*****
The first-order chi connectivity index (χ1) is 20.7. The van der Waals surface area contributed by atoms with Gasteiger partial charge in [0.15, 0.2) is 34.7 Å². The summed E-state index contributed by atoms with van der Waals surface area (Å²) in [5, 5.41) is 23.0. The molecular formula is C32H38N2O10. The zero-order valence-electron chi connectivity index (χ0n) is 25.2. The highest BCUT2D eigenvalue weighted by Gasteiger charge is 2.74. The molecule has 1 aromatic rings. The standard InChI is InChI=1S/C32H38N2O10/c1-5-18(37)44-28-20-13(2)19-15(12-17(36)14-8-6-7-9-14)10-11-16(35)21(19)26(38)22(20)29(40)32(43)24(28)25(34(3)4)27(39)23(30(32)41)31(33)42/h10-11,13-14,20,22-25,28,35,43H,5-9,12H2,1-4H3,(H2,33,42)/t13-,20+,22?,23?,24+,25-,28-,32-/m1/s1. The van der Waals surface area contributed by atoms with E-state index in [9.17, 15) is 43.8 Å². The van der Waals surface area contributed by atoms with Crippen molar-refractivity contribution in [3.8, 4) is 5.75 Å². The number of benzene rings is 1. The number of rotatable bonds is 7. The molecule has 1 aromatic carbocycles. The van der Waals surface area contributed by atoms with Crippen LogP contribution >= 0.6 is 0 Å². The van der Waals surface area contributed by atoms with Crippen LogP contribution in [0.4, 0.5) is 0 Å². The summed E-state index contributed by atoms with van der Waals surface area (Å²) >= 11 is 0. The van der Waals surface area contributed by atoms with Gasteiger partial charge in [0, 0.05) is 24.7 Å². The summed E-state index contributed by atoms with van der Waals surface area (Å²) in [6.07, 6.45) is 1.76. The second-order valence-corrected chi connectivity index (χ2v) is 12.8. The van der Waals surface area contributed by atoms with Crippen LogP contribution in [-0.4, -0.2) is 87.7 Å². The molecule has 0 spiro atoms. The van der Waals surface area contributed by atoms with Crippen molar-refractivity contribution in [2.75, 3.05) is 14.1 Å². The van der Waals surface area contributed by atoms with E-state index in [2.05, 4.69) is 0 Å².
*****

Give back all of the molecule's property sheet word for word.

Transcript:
The first-order chi connectivity index (χ1) is 20.7. The van der Waals surface area contributed by atoms with Gasteiger partial charge in [0.15, 0.2) is 34.7 Å². The summed E-state index contributed by atoms with van der Waals surface area (Å²) in [5, 5.41) is 23.0. The molecular formula is C32H38N2O10. The zero-order valence-electron chi connectivity index (χ0n) is 25.2. The highest BCUT2D eigenvalue weighted by Gasteiger charge is 2.74. The molecule has 1 aromatic rings. The standard InChI is InChI=1S/C32H38N2O10/c1-5-18(37)44-28-20-13(2)19-15(12-17(36)14-8-6-7-9-14)10-11-16(35)21(19)26(38)22(20)29(40)32(43)24(28)25(34(3)4)27(39)23(30(32)41)31(33)42/h10-11,13-14,20,22-25,28,35,43H,5-9,12H2,1-4H3,(H2,33,42)/t13-,20+,22?,23?,24+,25-,28-,32-/m1/s1. The van der Waals surface area contributed by atoms with E-state index in [9.17, 15) is 43.8 Å². The van der Waals surface area contributed by atoms with Crippen molar-refractivity contribution in [3.8, 4) is 5.75 Å². The number of benzene rings is 1. The number of rotatable bonds is 7. The molecule has 1 aromatic carbocycles. The van der Waals surface area contributed by atoms with Crippen LogP contribution >= 0.6 is 0 Å². The van der Waals surface area contributed by atoms with Crippen LogP contribution in [0.4, 0.5) is 0 Å². The summed E-state index contributed by atoms with van der Waals surface area (Å²) >= 11 is 0. The van der Waals surface area contributed by atoms with Gasteiger partial charge in [0, 0.05) is 24.7 Å². The summed E-state index contributed by atoms with van der Waals surface area (Å²) in [6.07, 6.45) is 1.76. The second-order valence-corrected chi connectivity index (χ2v) is 12.8. The van der Waals surface area contributed by atoms with Crippen LogP contribution in [-0.4, -0.2) is 87.7 Å². The molecule has 0 spiro atoms. The van der Waals surface area contributed by atoms with Crippen molar-refractivity contribution in [2.75, 3.05) is 14.1 Å². The van der Waals surface area contributed by atoms with E-state index in [2.05, 4.69) is 0 Å².